The front and back entrances facilitate public, administrative and service entrances, while the eastern facade is used for the service entrances reserved for administrative staff and technical services. The public access of the western facade leads to the visitor car park located in front of the main entrance lobby.
The main public entrance on the western facade of the building is protected by a cantilevering canopy. The main entrance lobby on the ground floor links the three departments and provides a common public space. The exhibition space is located at the back of the building. A central escalator leading to the first floor enables the visitors to access the services that interest them.
Around 3,500m² of the building’s space is open to the public, with the reception area covering 400m², the exhibition space covering 300m², a balcony covering 230m², children area covering 105m², two archive reading rooms each covering 300m², and a multimedia library covering 1,000m². The building also accommodates an auditorium with a capacity of 210 people, a digital innovation space and departmental archives stocking racks.
The glassy facade design is optimised to balance the allowance of daylight and limiting the increase in temperature through external shading. The building is heated and cooled by a central energy centre, which delivers energy depending on the operating hours and demands of each separate zone.
The ventilation of each function is provided locally via equipment in roof plant areas. The office zone is conditioned in a conventional manner using fan coil units.
The larger spaces are conditioned with central all-air systems integrated into the architecture. The entrance is conditioned with an under-floor air distribution via floor grilles. Extract air is allowed to stratify at the upper levels to save energy. The auditorium is provided with a low-velocity under-seat air supply for ventilation and comfort cooling.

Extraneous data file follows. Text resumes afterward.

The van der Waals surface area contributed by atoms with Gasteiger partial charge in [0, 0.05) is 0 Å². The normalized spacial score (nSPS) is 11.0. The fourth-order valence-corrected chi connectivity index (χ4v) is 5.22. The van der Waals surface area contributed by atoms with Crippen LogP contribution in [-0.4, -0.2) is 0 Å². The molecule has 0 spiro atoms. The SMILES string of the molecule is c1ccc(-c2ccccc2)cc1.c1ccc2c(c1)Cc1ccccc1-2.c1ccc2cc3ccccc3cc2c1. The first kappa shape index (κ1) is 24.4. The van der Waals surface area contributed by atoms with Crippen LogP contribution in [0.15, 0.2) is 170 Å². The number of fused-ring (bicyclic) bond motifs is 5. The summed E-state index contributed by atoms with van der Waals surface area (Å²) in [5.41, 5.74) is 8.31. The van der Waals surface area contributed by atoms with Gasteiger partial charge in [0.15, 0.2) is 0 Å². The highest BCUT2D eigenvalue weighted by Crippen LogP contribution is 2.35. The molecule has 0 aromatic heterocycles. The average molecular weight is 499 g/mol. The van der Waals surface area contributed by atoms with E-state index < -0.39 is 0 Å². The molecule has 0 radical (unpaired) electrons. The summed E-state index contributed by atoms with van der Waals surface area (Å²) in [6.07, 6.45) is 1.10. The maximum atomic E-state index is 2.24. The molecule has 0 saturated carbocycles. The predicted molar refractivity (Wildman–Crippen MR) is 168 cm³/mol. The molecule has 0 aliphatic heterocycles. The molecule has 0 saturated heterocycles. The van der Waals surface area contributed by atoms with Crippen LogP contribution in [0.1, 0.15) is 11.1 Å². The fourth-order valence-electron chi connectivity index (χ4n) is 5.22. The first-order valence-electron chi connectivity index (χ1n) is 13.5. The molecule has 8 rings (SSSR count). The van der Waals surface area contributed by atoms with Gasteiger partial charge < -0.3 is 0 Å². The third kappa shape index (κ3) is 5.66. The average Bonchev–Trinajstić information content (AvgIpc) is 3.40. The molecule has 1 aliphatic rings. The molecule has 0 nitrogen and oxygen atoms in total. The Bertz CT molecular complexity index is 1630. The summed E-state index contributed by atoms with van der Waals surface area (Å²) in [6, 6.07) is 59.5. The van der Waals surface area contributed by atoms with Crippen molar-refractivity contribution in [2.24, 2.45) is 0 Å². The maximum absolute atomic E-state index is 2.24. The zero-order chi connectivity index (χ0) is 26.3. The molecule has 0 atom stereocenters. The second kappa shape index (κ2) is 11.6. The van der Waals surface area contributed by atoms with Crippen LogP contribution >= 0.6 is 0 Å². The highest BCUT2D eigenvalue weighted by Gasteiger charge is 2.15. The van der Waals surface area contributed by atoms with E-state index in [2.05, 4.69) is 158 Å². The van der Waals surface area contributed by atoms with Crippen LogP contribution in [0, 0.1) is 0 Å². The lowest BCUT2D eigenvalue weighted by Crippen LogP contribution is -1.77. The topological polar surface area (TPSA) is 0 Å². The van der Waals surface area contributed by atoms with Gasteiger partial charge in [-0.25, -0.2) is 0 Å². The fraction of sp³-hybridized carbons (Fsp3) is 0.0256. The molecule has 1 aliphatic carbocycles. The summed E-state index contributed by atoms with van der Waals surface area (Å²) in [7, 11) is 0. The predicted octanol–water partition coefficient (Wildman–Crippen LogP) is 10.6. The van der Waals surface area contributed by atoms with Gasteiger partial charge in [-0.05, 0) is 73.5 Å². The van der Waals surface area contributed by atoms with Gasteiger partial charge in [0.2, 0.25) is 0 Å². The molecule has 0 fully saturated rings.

The key environmental feature of the building is the innovative approach to conditioning the archives. The archives are constructed from high-density concrete internal walls and floors, which provide passive conditioning and a naturally stable environment using thermal mass. Day lit access corridors around the archives act as climate buffers to ensure that heat, cooling and moisture are retained in the archive surfaces.
A central air-handling system supplies air at a temperature of 5°C below the required room temperature. Each room has individual temperature heating control system to control the humidity levels, which are required to fall within 50% to 60% range.
The local architect during the design phase was Blue Tango, while Chabanne et Partenaires was the local architect during the execution phase. The structural and engineering services for the project were provided by Ove Arup & Gec Ingenierie. The fabrication works were carried out by Tosoni Lino.
Acoustic services were provided by Acoustics, Rouch Acoustique, and Nicolas Albaric. The prefabricated facade works were carried out by Delta Prefabrication. The external lighting works were carried out by Opticalight.
The facade engineering services for the project was provided by Emmer Pfenninger Partner. The bespoke curtain wall solution for the building was provided by Reynaers Aluminium. The window frames were provided by Kersten Europe.
The interior design architects for the reading rooms were Hoffice and Chabanne & Partenaires, while the contractor was Cimso.